Mafia is one of the safest places in the Indian Ocean and there are no hustlers to spoil a holiday.
The Mafia Archipelago is scattered over the Indian Ocean 21 km off the Rufiji River Delta in central Tanzania. The largest of a score of islands, atolls and tidal sandbars, Mafia itself is approximately 50 km long by 15km across, and is surrounded by a barrier reef teeming with marine life. Almost half the coastline of Mafia, some 822km², has been gazette a marine park by the Government. To date over 50 genera of corals, more than 460 species of fish and five different species of turtles have been recorded in the waters around Chole Bay.
The major tourist activities are scuba diving, big game fishing, snorkeling, beach and offshore excursions. Mafia is a paradise for fishermen, divers and water sport lovers. The water is beautifully transparent on Mafia Island, and the variety of the coral permits an unimaginable quantity of fishes. The waters are unsurpassed in beauty, and there are fantastic views of the unspoiled coral reef. With its fine sandy beaches, swaying palms and lush vegetation, Mafia is the ideal spot to relax and unwind after a great African safari. Chole Bay and its surrounding forests and islands are now within the protected Mafia Island Marine Park, supported with assistance from the World Wide Fund for Nature.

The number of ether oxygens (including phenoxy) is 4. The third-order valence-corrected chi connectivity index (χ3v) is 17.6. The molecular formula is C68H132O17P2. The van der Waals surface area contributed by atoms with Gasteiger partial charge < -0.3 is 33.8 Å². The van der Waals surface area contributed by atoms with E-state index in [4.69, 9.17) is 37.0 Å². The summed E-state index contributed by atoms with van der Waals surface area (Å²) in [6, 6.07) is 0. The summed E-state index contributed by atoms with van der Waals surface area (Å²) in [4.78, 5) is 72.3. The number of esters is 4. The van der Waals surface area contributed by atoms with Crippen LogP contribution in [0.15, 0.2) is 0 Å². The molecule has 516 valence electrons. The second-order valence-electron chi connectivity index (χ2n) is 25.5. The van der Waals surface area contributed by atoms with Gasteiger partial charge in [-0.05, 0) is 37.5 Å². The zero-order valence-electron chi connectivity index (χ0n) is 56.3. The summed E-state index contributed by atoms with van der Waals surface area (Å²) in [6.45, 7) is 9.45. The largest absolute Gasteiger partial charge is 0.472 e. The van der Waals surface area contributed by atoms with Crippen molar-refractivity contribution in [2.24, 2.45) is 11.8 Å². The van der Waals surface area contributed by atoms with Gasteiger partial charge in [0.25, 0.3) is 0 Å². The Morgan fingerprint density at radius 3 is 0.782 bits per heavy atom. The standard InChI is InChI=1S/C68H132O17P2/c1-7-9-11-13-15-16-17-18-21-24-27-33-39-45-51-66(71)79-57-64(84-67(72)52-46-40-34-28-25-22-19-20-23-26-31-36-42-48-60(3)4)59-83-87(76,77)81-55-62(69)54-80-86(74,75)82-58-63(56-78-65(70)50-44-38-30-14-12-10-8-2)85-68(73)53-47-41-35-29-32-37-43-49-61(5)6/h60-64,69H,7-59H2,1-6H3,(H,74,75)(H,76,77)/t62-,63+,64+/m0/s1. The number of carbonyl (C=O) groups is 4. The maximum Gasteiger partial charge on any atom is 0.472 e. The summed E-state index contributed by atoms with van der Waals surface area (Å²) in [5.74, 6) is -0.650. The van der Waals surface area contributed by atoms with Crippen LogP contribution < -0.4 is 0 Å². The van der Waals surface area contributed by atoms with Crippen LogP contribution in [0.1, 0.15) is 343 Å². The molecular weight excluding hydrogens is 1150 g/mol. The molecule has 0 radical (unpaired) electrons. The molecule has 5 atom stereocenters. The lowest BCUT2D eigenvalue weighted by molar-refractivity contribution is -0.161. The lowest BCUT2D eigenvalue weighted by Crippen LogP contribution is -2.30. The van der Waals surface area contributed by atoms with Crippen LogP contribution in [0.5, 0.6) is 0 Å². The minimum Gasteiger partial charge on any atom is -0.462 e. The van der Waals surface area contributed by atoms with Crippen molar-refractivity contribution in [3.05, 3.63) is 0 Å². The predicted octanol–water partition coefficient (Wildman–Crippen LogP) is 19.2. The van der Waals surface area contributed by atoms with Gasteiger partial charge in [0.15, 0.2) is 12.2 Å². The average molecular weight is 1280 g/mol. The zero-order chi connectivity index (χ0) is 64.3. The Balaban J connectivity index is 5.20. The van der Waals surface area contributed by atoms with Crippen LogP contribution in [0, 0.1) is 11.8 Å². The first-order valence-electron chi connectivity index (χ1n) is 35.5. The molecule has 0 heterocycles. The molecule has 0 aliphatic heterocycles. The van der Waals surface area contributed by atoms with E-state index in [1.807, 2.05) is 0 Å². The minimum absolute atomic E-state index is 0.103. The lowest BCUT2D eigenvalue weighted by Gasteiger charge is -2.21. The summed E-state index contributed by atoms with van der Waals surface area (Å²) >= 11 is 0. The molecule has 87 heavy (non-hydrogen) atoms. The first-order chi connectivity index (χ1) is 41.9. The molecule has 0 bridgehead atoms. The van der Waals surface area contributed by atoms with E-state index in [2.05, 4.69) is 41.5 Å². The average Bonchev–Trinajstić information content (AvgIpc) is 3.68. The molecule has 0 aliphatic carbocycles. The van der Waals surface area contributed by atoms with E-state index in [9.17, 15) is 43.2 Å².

The reefs offer a range of corals and fish like no other in the Indian Ocean, and diving and snorkeling sites are just a short boat ride away. Isolated islets and beaches, lagoons, coves and channels provide many private swimming and picnicking hideaways. Chole Bay is perfect for windsurfing and laser sailing. Bird-watching is excellent and very different to the mainland parks that guests may have visited. The tidal flats and mangroves are always alive with coastal and sea birds and there are many colorful woodland and forest species. There are also roosts of the unusual and fascinating giant Madagascan fruit bat to see on nearby Chole Island.
The population of the archipelago is approximately 40,000 living in 24 villages scattered throughout the main island, Jibondo, Juani and Chole islands. The people live in rustic fishing communities and farming villages. The majorities are Muslim but there are many Christians. Traditional religion also manifests itself in ritual dances linked to the lunar cycle.